It is Christmas Eve, and I have almost lived through this year’s annual greatest of holidays. At midnight, Christmas will begin, and twenty-four hours later it will end. It will be over! But not yet. At this writing, the world is shutting down in anticipation. The 24 Hour Kroger closed at 6:00 pm. Gas stations are closing. People are smiling. Even NRP is playing Xmas music.
Lots of people are in church. Children are nestling to greater or lesser degrees of snugness in their beds awaiting, or fearing, the coming of Santa, an anagram for Satan. Lots of people are getting drunk, and lots are getting laid.
Santa Clause is coming to town. Not a very good modern role model actually. Overweight; labor laws scoffer; animal rights ignorer; and—believe it with horror—a smoker!
Some folks will die in car crashes from negligence and some will die by their own hands from, inter alia, pills, or pistols, unable to deal with what they experience as the depression and loneliness of the day. And it will be observed how awful it was for this to happen on Christmas. How dare they stain the wonder and magic of Christmas with their blood?
After the ripping of the packages, some fine meals will be consumed and much booze will be ingested.
I plan to have a wonderful time visiting with my children and grandchildren and having a splendid dinner. But, by present custom, I will neither give nor receive Christmas presents. I make up for this character flaw by being extra generous on birthdays.
Tomorrow at midnight the whole show will stop as if someone flipped some mighty cosmic switch somewhere. The Christmas decorations will still be up, but people will cease compulsively smiling at one other, stores will reopen, and celebrants of the season will start forgetting just what they got for Christmas. Relatives who can’t stand each other can quit pretending again. Some children will be delighted, others will be sad, and some will feel sold out. Some adult humans will already be arguing about the holiday bills that will soon arrive. Some of these spats will lead to divorce. A general fatigue and let down will occur as many expectations have been dashed and both adults and children will be drained.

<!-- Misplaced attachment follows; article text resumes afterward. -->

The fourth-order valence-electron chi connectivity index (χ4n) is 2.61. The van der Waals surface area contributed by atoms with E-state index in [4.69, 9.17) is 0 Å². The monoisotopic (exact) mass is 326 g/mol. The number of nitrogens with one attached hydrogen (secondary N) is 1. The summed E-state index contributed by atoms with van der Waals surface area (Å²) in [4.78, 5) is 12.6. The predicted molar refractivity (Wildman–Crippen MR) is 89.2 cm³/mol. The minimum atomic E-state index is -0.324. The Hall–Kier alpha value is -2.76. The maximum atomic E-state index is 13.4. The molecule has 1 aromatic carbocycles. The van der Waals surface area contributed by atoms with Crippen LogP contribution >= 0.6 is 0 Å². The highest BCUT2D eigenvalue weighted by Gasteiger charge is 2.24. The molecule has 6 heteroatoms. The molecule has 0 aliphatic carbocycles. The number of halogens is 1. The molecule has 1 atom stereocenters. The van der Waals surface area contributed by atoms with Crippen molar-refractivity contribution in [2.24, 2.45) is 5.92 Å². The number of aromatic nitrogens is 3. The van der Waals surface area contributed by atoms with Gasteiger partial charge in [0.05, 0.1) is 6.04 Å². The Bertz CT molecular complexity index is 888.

Stupid discussions and invective about “self proclaimed” nonexistent “new atheists” and their imaginary “War on Christmas” can be put on hold for another year.
Many atheists love Christmas. And that is just fine. Christmas can, in paradox ally, be either religious or secular, or both. But most people don’t know this. They actually think that mistletoe and holly and Baby Jesus and astrologers and shepherds and mangers and flying reindeer and hewed down trees and Yule logs and feasting and drinking and all of the other heterogeneous trappings of the great day are all somehow compatible with each other.
Atheists can enjoy a perfectly secular Christmas and totally ignore the son of god superstitious part.
One neat way some atheists deal with the event is to celebrate the birthday of Sir Isaac Newton. It is on December 25. Some atheists have a tree in their home with fig newtons hanging from it and gifts for each other under it. A lot of people around Newton’s time, who were not born on December 25, are listed as having been born on December 25. This could well be because the religious constabulary of the day had made it unlawful to celebrate Christmas. No kidding. But, if one’s birthday was on December 25, it was perfectly legal to have a big birthday celebration. Get it? So these good people simply lied in church birth records to give them lawful cause to have a Christmas celebration that was called, if the authorities asked, a birthday party, for say Isaac Newton, certainly not for Jesus. Is is now seemingly impossible to know for sure if Sir Isaac was really actually for real born on that date or not. It doesn’t really matter.
So, the end is near.
On to New Year’s Eve!
December 24, 2011
© 2011 by Edwin Kagin.